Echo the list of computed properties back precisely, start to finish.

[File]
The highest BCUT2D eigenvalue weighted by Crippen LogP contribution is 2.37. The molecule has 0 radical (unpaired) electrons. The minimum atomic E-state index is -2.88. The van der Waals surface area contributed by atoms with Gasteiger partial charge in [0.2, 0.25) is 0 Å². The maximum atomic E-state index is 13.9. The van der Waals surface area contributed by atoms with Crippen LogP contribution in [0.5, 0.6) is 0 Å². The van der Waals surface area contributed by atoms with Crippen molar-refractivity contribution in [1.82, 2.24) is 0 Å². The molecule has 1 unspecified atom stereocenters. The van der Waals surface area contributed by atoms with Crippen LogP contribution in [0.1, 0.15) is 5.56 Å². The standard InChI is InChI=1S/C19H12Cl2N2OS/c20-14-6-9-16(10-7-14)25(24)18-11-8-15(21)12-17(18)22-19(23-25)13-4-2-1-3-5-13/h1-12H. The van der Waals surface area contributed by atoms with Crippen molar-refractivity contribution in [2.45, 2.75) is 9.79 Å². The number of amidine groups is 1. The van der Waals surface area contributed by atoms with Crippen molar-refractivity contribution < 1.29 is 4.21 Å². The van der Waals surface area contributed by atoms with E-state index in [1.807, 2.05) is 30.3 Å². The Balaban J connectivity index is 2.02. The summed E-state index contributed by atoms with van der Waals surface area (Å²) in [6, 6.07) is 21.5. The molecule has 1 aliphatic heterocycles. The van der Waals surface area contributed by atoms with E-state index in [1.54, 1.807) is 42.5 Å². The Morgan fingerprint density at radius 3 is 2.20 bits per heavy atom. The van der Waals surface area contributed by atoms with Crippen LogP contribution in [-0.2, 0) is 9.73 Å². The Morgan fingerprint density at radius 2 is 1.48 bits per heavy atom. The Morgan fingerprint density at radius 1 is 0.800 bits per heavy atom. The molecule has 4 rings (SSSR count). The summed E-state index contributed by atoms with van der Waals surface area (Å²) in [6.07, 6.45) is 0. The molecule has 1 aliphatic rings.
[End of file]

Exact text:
The highest BCUT2D eigenvalue weighted by Crippen LogP contribution is 2.37. The molecule has 0 radical (unpaired) electrons. The minimum atomic E-state index is -2.88. The van der Waals surface area contributed by atoms with Gasteiger partial charge in [0.2, 0.25) is 0 Å². The maximum atomic E-state index is 13.9. The van der Waals surface area contributed by atoms with Crippen LogP contribution in [0.5, 0.6) is 0 Å². The van der Waals surface area contributed by atoms with Crippen molar-refractivity contribution in [1.82, 2.24) is 0 Å². The molecule has 1 unspecified atom stereocenters. The van der Waals surface area contributed by atoms with Crippen LogP contribution in [0.1, 0.15) is 5.56 Å². The standard InChI is InChI=1S/C19H12Cl2N2OS/c20-14-6-9-16(10-7-14)25(24)18-11-8-15(21)12-17(18)22-19(23-25)13-4-2-1-3-5-13/h1-12H. The van der Waals surface area contributed by atoms with Crippen molar-refractivity contribution in [2.45, 2.75) is 9.79 Å². The number of amidine groups is 1. The van der Waals surface area contributed by atoms with Crippen molar-refractivity contribution < 1.29 is 4.21 Å². The van der Waals surface area contributed by atoms with E-state index in [1.807, 2.05) is 30.3 Å². The Balaban J connectivity index is 2.02. The summed E-state index contributed by atoms with van der Waals surface area (Å²) in [6, 6.07) is 21.5. The molecule has 1 aliphatic heterocycles. The van der Waals surface area contributed by atoms with E-state index in [1.54, 1.807) is 42.5 Å². The Morgan fingerprint density at radius 3 is 2.20 bits per heavy atom. The van der Waals surface area contributed by atoms with Crippen LogP contribution in [-0.2, 0) is 9.73 Å². The Morgan fingerprint density at radius 2 is 1.48 bits per heavy atom. The Morgan fingerprint density at radius 1 is 0.800 bits per heavy atom. The molecule has 4 rings (SSSR count). The summed E-state index contributed by atoms with van der Waals surface area (Å²) in [6.07, 6.45) is 0. The molecule has 1 aliphatic rings.